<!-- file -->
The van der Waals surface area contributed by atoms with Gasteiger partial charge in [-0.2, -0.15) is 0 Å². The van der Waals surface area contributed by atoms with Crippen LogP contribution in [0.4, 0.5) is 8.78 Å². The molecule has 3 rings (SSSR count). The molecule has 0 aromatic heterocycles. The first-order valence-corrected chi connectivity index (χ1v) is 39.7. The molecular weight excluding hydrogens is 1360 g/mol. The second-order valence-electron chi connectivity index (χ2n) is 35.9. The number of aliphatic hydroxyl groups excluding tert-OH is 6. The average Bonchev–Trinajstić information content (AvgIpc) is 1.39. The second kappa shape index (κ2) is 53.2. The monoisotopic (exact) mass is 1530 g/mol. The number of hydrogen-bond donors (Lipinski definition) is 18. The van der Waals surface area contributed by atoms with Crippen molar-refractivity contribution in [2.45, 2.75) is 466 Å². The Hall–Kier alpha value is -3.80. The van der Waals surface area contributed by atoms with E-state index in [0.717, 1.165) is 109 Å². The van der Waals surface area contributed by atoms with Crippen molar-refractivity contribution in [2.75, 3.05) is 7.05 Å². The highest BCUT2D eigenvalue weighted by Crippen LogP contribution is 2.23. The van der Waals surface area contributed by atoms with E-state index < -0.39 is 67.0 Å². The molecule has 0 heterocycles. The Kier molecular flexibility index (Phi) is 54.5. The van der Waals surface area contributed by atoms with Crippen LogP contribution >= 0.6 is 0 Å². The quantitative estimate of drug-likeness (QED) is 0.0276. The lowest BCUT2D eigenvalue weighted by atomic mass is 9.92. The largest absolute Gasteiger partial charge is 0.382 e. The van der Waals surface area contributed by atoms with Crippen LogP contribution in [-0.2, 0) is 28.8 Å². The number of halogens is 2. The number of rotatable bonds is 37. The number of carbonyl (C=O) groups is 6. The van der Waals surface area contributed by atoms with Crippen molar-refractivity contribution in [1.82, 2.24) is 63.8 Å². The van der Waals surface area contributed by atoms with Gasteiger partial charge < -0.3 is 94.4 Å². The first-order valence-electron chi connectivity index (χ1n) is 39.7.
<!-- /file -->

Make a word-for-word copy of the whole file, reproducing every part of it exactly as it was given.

The van der Waals surface area contributed by atoms with Gasteiger partial charge in [-0.2, -0.15) is 0 Å². The van der Waals surface area contributed by atoms with Crippen LogP contribution in [0.4, 0.5) is 8.78 Å². The molecule has 3 rings (SSSR count). The molecule has 0 aromatic heterocycles. The first-order valence-corrected chi connectivity index (χ1v) is 39.7. The molecular weight excluding hydrogens is 1360 g/mol. The second-order valence-electron chi connectivity index (χ2n) is 35.9. The number of aliphatic hydroxyl groups excluding tert-OH is 6. The average Bonchev–Trinajstić information content (AvgIpc) is 1.39. The second kappa shape index (κ2) is 53.2. The monoisotopic (exact) mass is 1530 g/mol. The number of hydrogen-bond donors (Lipinski definition) is 18. The van der Waals surface area contributed by atoms with Crippen molar-refractivity contribution in [2.45, 2.75) is 466 Å². The Hall–Kier alpha value is -3.80. The van der Waals surface area contributed by atoms with E-state index in [0.717, 1.165) is 109 Å². The van der Waals surface area contributed by atoms with Crippen molar-refractivity contribution in [2.75, 3.05) is 7.05 Å². The highest BCUT2D eigenvalue weighted by Crippen LogP contribution is 2.23. The van der Waals surface area contributed by atoms with E-state index < -0.39 is 67.0 Å². The molecule has 0 heterocycles. The Kier molecular flexibility index (Phi) is 54.5. The van der Waals surface area contributed by atoms with Crippen LogP contribution >= 0.6 is 0 Å². The quantitative estimate of drug-likeness (QED) is 0.0276. The lowest BCUT2D eigenvalue weighted by atomic mass is 9.92. The largest absolute Gasteiger partial charge is 0.382 e. The van der Waals surface area contributed by atoms with Crippen LogP contribution in [-0.2, 0) is 28.8 Å². The number of halogens is 2. The number of rotatable bonds is 37. The number of carbonyl (C=O) groups is 6. The van der Waals surface area contributed by atoms with Crippen molar-refractivity contribution in [1.82, 2.24) is 63.8 Å². The van der Waals surface area contributed by atoms with Gasteiger partial charge < -0.3 is 94.4 Å². The first-order valence-electron chi connectivity index (χ1n) is 39.7.